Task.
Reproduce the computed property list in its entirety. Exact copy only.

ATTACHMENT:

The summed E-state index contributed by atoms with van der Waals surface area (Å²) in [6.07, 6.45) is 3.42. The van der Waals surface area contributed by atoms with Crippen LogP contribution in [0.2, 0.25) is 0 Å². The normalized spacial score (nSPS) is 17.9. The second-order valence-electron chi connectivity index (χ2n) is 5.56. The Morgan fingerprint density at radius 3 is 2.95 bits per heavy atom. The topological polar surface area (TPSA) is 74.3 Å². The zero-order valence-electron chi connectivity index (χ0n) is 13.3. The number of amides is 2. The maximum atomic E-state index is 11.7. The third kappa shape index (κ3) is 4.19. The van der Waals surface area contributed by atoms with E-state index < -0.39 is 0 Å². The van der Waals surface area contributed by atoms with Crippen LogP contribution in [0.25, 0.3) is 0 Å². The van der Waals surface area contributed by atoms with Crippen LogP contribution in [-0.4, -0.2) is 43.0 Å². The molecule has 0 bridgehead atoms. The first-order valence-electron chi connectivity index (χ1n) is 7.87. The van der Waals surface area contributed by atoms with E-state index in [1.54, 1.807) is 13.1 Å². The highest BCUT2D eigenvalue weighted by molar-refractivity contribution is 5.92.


The summed E-state index contributed by atoms with van der Waals surface area (Å²) in [6.07, 6.45) is 3.42. The van der Waals surface area contributed by atoms with Crippen LogP contribution in [0.2, 0.25) is 0 Å². The normalized spacial score (nSPS) is 17.9. The second-order valence-electron chi connectivity index (χ2n) is 5.56. The Morgan fingerprint density at radius 3 is 2.95 bits per heavy atom. The topological polar surface area (TPSA) is 74.3 Å². The zero-order valence-electron chi connectivity index (χ0n) is 13.3. The number of amides is 2. The maximum atomic E-state index is 11.7. The third kappa shape index (κ3) is 4.19. The van der Waals surface area contributed by atoms with E-state index < -0.39 is 0 Å². The van der Waals surface area contributed by atoms with Crippen LogP contribution in [0.25, 0.3) is 0 Å². The van der Waals surface area contributed by atoms with Crippen LogP contribution in [-0.4, -0.2) is 43.0 Å². The molecule has 0 bridgehead atoms. The first-order valence-electron chi connectivity index (χ1n) is 7.87. The van der Waals surface area contributed by atoms with E-state index in [1.54, 1.807) is 13.1 Å². The highest BCUT2D eigenvalue weighted by molar-refractivity contribution is 5.92.